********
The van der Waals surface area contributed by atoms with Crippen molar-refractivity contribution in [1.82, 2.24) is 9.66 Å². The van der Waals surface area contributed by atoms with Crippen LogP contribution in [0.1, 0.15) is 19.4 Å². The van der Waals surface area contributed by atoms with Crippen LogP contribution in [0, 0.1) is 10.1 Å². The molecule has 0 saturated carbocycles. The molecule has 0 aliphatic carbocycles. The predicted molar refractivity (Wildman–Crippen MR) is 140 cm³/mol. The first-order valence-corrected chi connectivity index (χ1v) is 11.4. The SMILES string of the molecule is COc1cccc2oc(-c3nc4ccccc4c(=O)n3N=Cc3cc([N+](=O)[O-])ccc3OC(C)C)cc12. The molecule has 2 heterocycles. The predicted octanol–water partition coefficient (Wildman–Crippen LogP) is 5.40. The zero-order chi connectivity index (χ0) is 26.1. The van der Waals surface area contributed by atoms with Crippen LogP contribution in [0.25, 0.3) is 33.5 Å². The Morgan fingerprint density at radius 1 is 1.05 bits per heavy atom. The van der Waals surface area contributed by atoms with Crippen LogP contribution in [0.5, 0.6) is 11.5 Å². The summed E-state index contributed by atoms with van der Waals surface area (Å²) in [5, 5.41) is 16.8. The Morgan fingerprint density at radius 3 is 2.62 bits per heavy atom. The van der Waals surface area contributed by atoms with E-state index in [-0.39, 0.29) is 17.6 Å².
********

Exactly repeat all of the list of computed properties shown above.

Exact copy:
The van der Waals surface area contributed by atoms with Crippen molar-refractivity contribution in [1.82, 2.24) is 9.66 Å². The van der Waals surface area contributed by atoms with Crippen LogP contribution in [0.1, 0.15) is 19.4 Å². The van der Waals surface area contributed by atoms with Crippen LogP contribution in [0, 0.1) is 10.1 Å². The molecule has 0 saturated carbocycles. The molecule has 0 aliphatic carbocycles. The predicted molar refractivity (Wildman–Crippen MR) is 140 cm³/mol. The first-order valence-corrected chi connectivity index (χ1v) is 11.4. The SMILES string of the molecule is COc1cccc2oc(-c3nc4ccccc4c(=O)n3N=Cc3cc([N+](=O)[O-])ccc3OC(C)C)cc12. The molecule has 2 heterocycles. The predicted octanol–water partition coefficient (Wildman–Crippen LogP) is 5.40. The zero-order chi connectivity index (χ0) is 26.1. The van der Waals surface area contributed by atoms with Crippen LogP contribution in [0.25, 0.3) is 33.5 Å². The Morgan fingerprint density at radius 1 is 1.05 bits per heavy atom. The van der Waals surface area contributed by atoms with Crippen LogP contribution in [0.5, 0.6) is 11.5 Å². The summed E-state index contributed by atoms with van der Waals surface area (Å²) in [5, 5.41) is 16.8. The Morgan fingerprint density at radius 3 is 2.62 bits per heavy atom. The van der Waals surface area contributed by atoms with E-state index in [-0.39, 0.29) is 17.6 Å².